After reviewing the facts of this case with the above legal principles in mind, we conclude that the police officer had reasonable suspicion upon which to base an investigatory stop of appellant in the light of the facts known to the officer at the time. The investigatory stop was justified by specific and articulable facts which reasonably warranted the intrusion. The officer possessed a particularized and objective basis for suspecting the person he was stopping of having been involved in criminal activity, i.e., three recent robberies.

The description furnished Officer Spivey by the radio transmission, as well as by the clerk in the Big Little Convenience Store, fit the description of appellant, as well as the description of the robbery suspect. Officer Spivey, through his own investigation, was aware of the description of the suspect in the three robberies. The fact that the person in the Big Little Convenience Store was reported to be wearing red-rimmed sunglasses was of particular importance. The officer was fully justified under the circumstances in stopping appellant in order to determine his identity and to maintain the status quo momentarily while obtaining more information.

Since the investigatory stop was justified, we conclude that Officer Spivey was authorized to make a limited protective search of appellant for weapons to protect himself from attack by a suspect he had every reason to believe was armed and dangerous. He had reason to believe that the person stopped had committed three *1081 recent armed robberies. He had information that, only a short time before and a short distance away, the person had what appeared to be a small pistol under his shirt near his waist. He had observed, just before stopping the person, movement of hands in the waist area, as if the person were trying to push a pistol down the leg of his trousers. He observed a bulge in the person's shirt in the area of the waist. The search or pat down for weapons was reasonable and fully warranted. During the investigative stop, Officer Spivey observed a pair of "childlike" red-rimmed sunglasses sticking out of the person's back pocket, which he seized at some point. If this seizure occurred after appellant's arrest, the seizure of the sunglasses was proper as being evidence of the commission of crimes discovered in a search incident to a lawful arrest. Chimel v. California, 395 U.S. 752, 89 S. Ct. 2034, 23 L. Ed. 2d 685 (1969).

Upon finding the pistol and determining that appellant had no permit or authority to carry a pistol, the officer had probable cause to arrest, and did arrest, appellant for carrying a concealed weapon. See Adams v. Williams; Spradley v. State, Butler v. State, 380 So. 2d 381 (Ala.Cr.App.1980); § 13A-11-50. When an arrest is made, it is reasonable for the arresting officer to search the person arrested for weapons and to search for and seize any evidence on the arrestee's person in order to prevent its concealment or destruction. Id. If the seizure of the sunglasses occurred prior to the arrest, they, as well as appellant's cap, which he was suspected of wearing during the robberies, were properly admitted, as they were evidence of crime discovered in plain view during a valid investigatory stop and search for weapons. While police may not search for evidence during an investigative stop, Michigan v. Long, 463 U.S. 1032, 103 S. Ct. 3469, 77 L. Ed. 2d 1201 (1983), they may seize any evidence in plain view. United States v. Hensley, 469 U.S. 221, 105 S. Ct. 675, 83 L. Ed. 2d 604 (1985); United States v. Denney, 771 F.2d 318 (7th Cir.1985). C. Torcia, supra, at § 718.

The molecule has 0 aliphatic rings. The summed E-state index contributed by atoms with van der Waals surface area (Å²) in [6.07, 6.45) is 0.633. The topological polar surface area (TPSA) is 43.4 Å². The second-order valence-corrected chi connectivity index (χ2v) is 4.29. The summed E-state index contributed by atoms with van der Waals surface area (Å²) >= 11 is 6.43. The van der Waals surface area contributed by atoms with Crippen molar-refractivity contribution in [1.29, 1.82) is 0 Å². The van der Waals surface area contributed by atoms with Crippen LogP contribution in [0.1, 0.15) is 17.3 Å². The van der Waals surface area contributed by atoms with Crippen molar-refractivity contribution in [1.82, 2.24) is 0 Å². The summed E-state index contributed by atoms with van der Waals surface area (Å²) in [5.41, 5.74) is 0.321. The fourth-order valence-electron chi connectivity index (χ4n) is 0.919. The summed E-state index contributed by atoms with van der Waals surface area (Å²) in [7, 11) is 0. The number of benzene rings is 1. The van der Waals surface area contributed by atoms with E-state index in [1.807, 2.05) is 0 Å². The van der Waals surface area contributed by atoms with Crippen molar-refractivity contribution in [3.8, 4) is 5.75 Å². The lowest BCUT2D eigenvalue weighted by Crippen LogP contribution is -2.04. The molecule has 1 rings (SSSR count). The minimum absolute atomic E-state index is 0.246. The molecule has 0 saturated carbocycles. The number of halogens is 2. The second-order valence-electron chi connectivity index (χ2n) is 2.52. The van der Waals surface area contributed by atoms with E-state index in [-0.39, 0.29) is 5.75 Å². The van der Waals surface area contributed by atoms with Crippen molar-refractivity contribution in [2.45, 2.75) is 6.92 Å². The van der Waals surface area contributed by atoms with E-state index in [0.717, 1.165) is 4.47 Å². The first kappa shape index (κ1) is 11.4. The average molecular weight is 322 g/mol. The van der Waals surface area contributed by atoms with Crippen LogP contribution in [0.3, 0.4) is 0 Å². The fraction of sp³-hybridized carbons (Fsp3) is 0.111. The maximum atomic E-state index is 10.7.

Appellant's motion to suppress was properly denied.


Second, appellant contends that the state failed to prove venue in reference to the robbery of Harris Mini Mart, charged in Count III of the indictment. We agree. Timely objection was made by motion for judgment of acquittal at the conclusion of the state's case-in-chief, and the failure to prove venue as to Count III was specifically brought to the attention of the trial court. Proof of venue is necessary to sustain a conviction. Ex Parte Jones, 519 So. 2d 589 (Ala.1987); Lewis v. State, 461 So. 2d 9 (Ala.1984). See also Stokes v. State, 373 So. 2d 1211 (Ala.Cr.App.1979), cert. denied, 373 So. 2d 1218 (Ala.1979).

We have searched the record, and we do not find sufficient evidence, either direct or circumstantial, to establish that the robbery of Harris Mini Mart on October 19, 1987, charged in Count III, occurred in Dale County. Thus, the trial court committed reversible error in overruling appellant's motion for judgment of acquittal as to Count III of the indictment.

We affirm the convictions and sentences for robbery in the first degree as to Counts I and II of the indictment, but reverse the conviction for robbery in the first degree as to Count III of the indictment and render judgment for appellant on that count. Burks v. United States, 437 U.S. 1, 98 S. Ct. 2141, 57 L. Ed. 2d 1 (1978); Ex parte Jones.


All Judges concur.